But he wanted chrisbosh.com and now, thanks to an IP lawsuit win, he owns it.
Oh, and nearly 800 others.
The 25-year-old power forward sued “cybersquatter” Luis Zavala, who had the chrisbosh domain name, for wrongfully using his name, the WSJ Law Blog reports. Zavala had the domain names identical to the names of hundreds of other athletes and celebrities as well.
WSJ Law Blog: Bosh’s legal team argued that Zavala was able to garner so many domain names because he kept tabs on highly touted players from a young age, hoping they’d blossom to the point where there’d be demand for a personal website. Indeed, Zavala had several websites that took on the names of high-school basketball players.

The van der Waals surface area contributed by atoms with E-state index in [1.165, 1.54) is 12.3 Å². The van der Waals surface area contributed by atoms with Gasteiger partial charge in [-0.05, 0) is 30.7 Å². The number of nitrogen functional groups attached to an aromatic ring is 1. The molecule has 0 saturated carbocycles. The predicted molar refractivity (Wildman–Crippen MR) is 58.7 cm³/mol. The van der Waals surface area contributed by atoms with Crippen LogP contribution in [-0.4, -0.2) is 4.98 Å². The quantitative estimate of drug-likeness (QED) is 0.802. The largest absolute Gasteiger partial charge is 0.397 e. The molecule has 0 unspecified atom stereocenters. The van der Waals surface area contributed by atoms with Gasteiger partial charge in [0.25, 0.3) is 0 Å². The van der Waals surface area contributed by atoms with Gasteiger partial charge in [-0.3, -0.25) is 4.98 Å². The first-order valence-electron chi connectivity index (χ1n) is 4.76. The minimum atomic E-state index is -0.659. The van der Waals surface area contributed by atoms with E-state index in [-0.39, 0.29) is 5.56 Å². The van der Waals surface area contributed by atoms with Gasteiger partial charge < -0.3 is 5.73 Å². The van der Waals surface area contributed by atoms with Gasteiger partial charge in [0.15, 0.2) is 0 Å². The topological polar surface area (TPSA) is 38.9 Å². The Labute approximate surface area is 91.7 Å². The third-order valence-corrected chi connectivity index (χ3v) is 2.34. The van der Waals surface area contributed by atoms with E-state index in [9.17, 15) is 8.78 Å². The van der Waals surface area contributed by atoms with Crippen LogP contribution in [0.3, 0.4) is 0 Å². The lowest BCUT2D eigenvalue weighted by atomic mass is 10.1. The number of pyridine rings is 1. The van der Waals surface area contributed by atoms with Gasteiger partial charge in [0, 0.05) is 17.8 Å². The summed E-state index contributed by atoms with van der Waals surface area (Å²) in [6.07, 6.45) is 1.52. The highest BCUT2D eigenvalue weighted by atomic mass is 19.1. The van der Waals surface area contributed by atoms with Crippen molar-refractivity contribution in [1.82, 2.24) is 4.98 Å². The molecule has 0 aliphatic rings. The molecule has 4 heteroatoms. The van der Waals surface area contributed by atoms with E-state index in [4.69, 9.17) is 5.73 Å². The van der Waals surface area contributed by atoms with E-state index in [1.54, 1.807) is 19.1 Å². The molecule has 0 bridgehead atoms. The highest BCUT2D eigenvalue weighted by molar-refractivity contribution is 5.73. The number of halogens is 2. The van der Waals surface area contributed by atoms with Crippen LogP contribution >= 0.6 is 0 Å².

Before the incident went to court, Bosh’s lawyers reached out to Zavala, asking him to relinquish the site holding Bosh’s name. He declined. “I have no intentions of handing over my domain. I am not in the business of giving domains away,” he wrote, according to court documents.
A federal judge awarded Bosh $120,000, but believing Zavala wouldn’t pay (Bosh won the case on a default judgment in April when Zavala failed to appear; Zavala failed to show up for court again this month), Bosh’s lawyers asked for the rights to the names Zavala had been using. The Law Blog has the full list, which includes Britney Spears’s sons and Amare Staudemire.
Bosh’s attorneys do not know exactly how much Zavala made on using the celebrities’ and athletes’ names, but said they assume it is a “significant amount.”
Bosh has no intention of using the names, his attorney said, and those whose names are on the list can contact Bosh’s attorneys at Winston & Strawn to get their name back for free.
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